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Seb Anthony

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Training Portals



Over the last few months, I have been involved in the creation of a number of user manuals and job-aids for this company that I am currently sub-contracted to. I suggested that it would be a good idea to place this in an easily searchable form online, through their intranet, extending the ease of keeping things up to date and ensuring that each site has access to the same materials.

The company intranet is sorely lacking in content and over the last year or so it has been around, fewer and fewer users have accessed it. From this, I suggested that I create a 'training portal', a place users can come to to gain information and knowledge on how to use the system effectively. I saw this also as a way of distancing the learning from the failing intranet. The company think it is an excellent idea and have let me run with it.

The trouble I have (!) is that I am working with a blank canvas. I am going to visit each site and ask the users for their input into what features they would like to see on the portal and what they would actually use (two separate issues methinks!), however, I was wondering what features the community consider are essential to include, and what you think I should put to the user base to see if they would find benefit from the functionality.

I would like to incorporate a greater feeling of unity between each site - they are remote clusters of a few people all performing the same role, but there is little contact between sites. I think that if done correctly, the training portal can help to address this and encourage a greater interaction and knowledge sharing between them.

Currently, I am considering putting in place:

* A personal space for each member, which could include a skills matrix, a blog possibly.
* A discussion forum where members can share ideas and discuss issues they encounter
* Quick answers to common problems - maybe through a wiki or easily edited format so that experts can share their knowledge.
* An easily searchable knowledge bank for the use of the system.
* A series of simulations to walk the users from the start to the end of the process.
* Guidelines, upcoming updates to the system and any other news related to the system.

Is there any other functionality you would recommend I put in? As I said, I am going to go to the people that matter and ask for their opinion on what to include, but I think that if I have as many different options as possible at the start, it means that something useful will not be overlooked.

Any help or advice you can provide will be invaluable.


Lyndsey Thomas

7 Responses

  1. Good ideas
    I think you have some good ideas here as to what to include in your portal. It sounds to me like you would be well advised to opt for something like Moodle which is free and covers most of these bases.

    If you are planning to include a Q&A section and/or FAQs, you need to be aware that there is going to be a resource issue arising from this. Questions that come up regularly on the discussion forum should be transferred over to the FAQs, together with a definitive answer. Who will do this? Also, if there are lots of questions, and no answers being posted, your resource will soon go the way of the intranet. People need to be educated in the idea of a collaborative user community, since they are mostly used to being “told”.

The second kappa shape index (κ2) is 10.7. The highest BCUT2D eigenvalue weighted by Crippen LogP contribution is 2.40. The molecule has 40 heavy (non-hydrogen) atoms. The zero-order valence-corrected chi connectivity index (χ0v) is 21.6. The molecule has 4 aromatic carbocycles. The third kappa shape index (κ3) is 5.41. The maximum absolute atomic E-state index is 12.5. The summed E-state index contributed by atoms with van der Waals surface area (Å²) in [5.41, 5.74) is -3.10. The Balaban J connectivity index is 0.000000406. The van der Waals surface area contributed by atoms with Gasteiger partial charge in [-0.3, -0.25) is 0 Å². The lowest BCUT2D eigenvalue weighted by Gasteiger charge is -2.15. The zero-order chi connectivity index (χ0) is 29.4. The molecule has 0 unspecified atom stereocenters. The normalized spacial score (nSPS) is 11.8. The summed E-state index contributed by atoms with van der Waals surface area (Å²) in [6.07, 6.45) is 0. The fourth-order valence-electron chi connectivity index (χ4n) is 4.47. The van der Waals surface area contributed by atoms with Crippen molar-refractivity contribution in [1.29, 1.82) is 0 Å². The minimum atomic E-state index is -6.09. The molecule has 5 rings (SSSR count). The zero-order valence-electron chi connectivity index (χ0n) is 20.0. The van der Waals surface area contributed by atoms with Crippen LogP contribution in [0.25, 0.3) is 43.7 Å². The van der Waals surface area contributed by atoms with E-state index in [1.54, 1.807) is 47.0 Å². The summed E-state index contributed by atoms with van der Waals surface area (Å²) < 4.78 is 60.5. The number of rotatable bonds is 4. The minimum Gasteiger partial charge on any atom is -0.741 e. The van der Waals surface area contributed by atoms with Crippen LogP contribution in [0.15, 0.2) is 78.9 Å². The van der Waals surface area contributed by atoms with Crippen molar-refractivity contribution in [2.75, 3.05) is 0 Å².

Also, I would suggest that, in their profiles, people identify their skills, to make it easier for people to find mentors. You might even opt to identify “superusers” or “gurus” (choose your term) for each subject area/sector.

  2. Architecture
    Hi Karyn,

    I’ve been looking at both moodle and drupal as an open source platform I can use, and I’m leaning at the moment towards Drupal ( It seems to be more in line with my concept than moodle. Are there any other open source solutions people would recommend me to investigate?

    As to the resourcing issue, I think it will fall to me to perform this (at least initially), but it would be good to get the key players in the company to commit to helping out if required.

    And I like the idea of identifying superusers for the system. The company are lacking in this area at the moment and it would be good to identify a few people in key locations who can act in this role.

    Thanks for your help!


  3. Why not use a wiki
    If you want to do all these things a wiki is probably the best bet. You can restrict it to your colleagues or have it open. It allows RSS feeds, blogs, file access, comments etc. Tikiwiki is a good starting point and is free up to a certain size

  4. User Driven Content
    It sounds as if what may work best is for the users themselves to have some ownership over the content. It is important to know what technology and communication channels the staff habitually use and feel comfortable with and emphasise these factors in your design. Perhaps there is room for self authoring of learning aids by selected Subject Matter Experts too, to create a user driven and constantly updated source of information… your use of user profiles, if marketed properly, could create some real energy among the network of ‘early adopters’ of your portal. It is a huge subject area and one we at Simulacra look at daily.

  5. Examples of other portals
    I work for Academee, the learning solutions speacialist, and we have developed learning portals for a number of organisations. You may find it useful to read the ‘Learning Portals’ article on the Academee website, which looks at what makes a successful portal, and also has links to examples of learning portals and esurrounds at DWP, RBS and Finning.

  6. Thanks!
    Thanks very much everyone – I’ll no doubt be back to puzzle over and iron out a few more difficulties in time!



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